Process for new PM to start soon, Haiti’s president says

Process for new PM to start soon, Haiti’s president says

Wednesday, March 20, 2019

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PORT AU PRINCE, Haiti (CMC) — President Jovenel Moise says he will soon begin the process of selecting a new prime minister for the French-speaking Caribbean Community (Caricom) country even as Prime Minister Jean-Henry Céant says he does not recognise the decision to force him out of office on Monday following an overwhelming vote in the Lower Chamber of Deputies.

“I inform you that I will begin consultations with the Parliament as soon as possible on the selection of a new prime minister, in accordance with Article 137 of the 1987 Constitution as amended,” Moise wrote in a letter to the speaker of the Chamber of Deputies, Gary Bodeau.

Céant and his 21-member Cabinet will remain in office as caretakers until a new prime minister is named.

Under Haitian law, a caretaker prime minister and government can only oversee the country’s day-to-day affairs, and cannot enter into any new contracts.

Céant, a lawyer had replaced Jack Guy Lafontant, as prime minister six months ago following a series of street demonstrations over fuel increases.

But in recent weeks, President Moise has been under pressure from Opposition parties to step down over his handling of domestic affairs, as well as the use of funds under the PetroCaribe, an oil alliance of many Caribbean states with Venezuela to purchase oil on conditions of preferential payment.

In his letter, President Moise acknowledged receiving the information regarding “the decision of the Chamber of Deputies who dismissed Prime Minister Jean Henry Céant following a motion of censure voted by the Assembly of Deputies with 93 votes ‘for’, six ‘against’ and three ‘abstentions’.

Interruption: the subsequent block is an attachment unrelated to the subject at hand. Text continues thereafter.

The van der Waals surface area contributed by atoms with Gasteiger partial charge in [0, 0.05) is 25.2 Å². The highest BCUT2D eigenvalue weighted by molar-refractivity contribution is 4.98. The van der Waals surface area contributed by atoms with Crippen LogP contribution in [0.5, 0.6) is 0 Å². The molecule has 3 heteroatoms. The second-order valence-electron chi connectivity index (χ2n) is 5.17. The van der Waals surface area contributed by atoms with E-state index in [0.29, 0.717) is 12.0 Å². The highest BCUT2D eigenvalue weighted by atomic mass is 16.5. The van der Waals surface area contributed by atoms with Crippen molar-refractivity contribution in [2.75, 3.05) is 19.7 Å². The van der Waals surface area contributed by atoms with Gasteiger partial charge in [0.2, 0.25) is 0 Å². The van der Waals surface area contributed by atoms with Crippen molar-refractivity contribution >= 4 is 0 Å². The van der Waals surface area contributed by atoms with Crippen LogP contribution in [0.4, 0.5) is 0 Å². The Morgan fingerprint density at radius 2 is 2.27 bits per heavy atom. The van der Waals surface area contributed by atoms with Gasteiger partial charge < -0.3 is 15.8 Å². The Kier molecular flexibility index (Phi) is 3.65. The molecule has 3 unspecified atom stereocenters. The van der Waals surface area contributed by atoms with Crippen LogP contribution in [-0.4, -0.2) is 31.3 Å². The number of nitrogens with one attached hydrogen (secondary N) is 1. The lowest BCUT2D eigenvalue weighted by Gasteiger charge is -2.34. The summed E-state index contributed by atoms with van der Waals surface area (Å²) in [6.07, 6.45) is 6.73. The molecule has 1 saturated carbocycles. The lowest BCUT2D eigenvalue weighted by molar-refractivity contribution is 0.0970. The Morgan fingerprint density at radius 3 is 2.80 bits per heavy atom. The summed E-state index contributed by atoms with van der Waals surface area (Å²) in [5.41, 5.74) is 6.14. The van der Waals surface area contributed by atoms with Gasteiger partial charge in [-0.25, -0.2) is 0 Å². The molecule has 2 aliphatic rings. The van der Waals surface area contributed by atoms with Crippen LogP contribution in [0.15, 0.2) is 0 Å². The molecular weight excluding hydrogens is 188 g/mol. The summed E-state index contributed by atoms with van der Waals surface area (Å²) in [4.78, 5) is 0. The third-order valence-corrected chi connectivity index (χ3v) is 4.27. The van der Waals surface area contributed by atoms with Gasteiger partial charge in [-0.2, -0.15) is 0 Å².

But Prime Minister Céant, who was not present when the vote was taken on Monday, has refused to accept the position, insisting that he is still heading a government in office.

He has described the vote as “illegal and unconstitutional”, saying it goes against the Republican and parliamentary traditions, given that he was in the Senate and had informed the president of the Chamber of Deputies of his unavailability.

The Senate, citing the recent arrest of five armed Americans last month and their subsequent release with the help of the State Department, had summoned both Céant and his justice minister to its chamber on Monday.

Senate President Carl Murat Cantave later tweeted that due to the lack of a quorum, the prime minister’s session is being rescheduled for Wednesday.

Céant said that he will be present Wednesday in the Senate, and that he has been discussing with his team, the appropriate response to give the Chamber of Deputies.

Several senators, including Youri Latortue, say they still regard Céant as prime minister and that the Senate takes precedence in this matter.

Several other legislators, including Sinal Bertrand, Printemps Bélizaire and Baudelaire Noelsaint have denounced the vote of censure against Prime Minister Céant, which they described as illegal.

Last month, Caricom leaders at their inter-sessional summit in St Kitts-Nevis “expressed deep concern about the situation prevailing in Haiti during the past three weeks, characterised by violent protests jeopardising the political, economic and social stability of the country”.

“Heads of Government call upon all stakeholders to prioritise dialogue as a means to address peacefully and meaningfully all relevant issues and to create the conditions for lasting political stability essential to the sustainable economic and social development of Haiti.”

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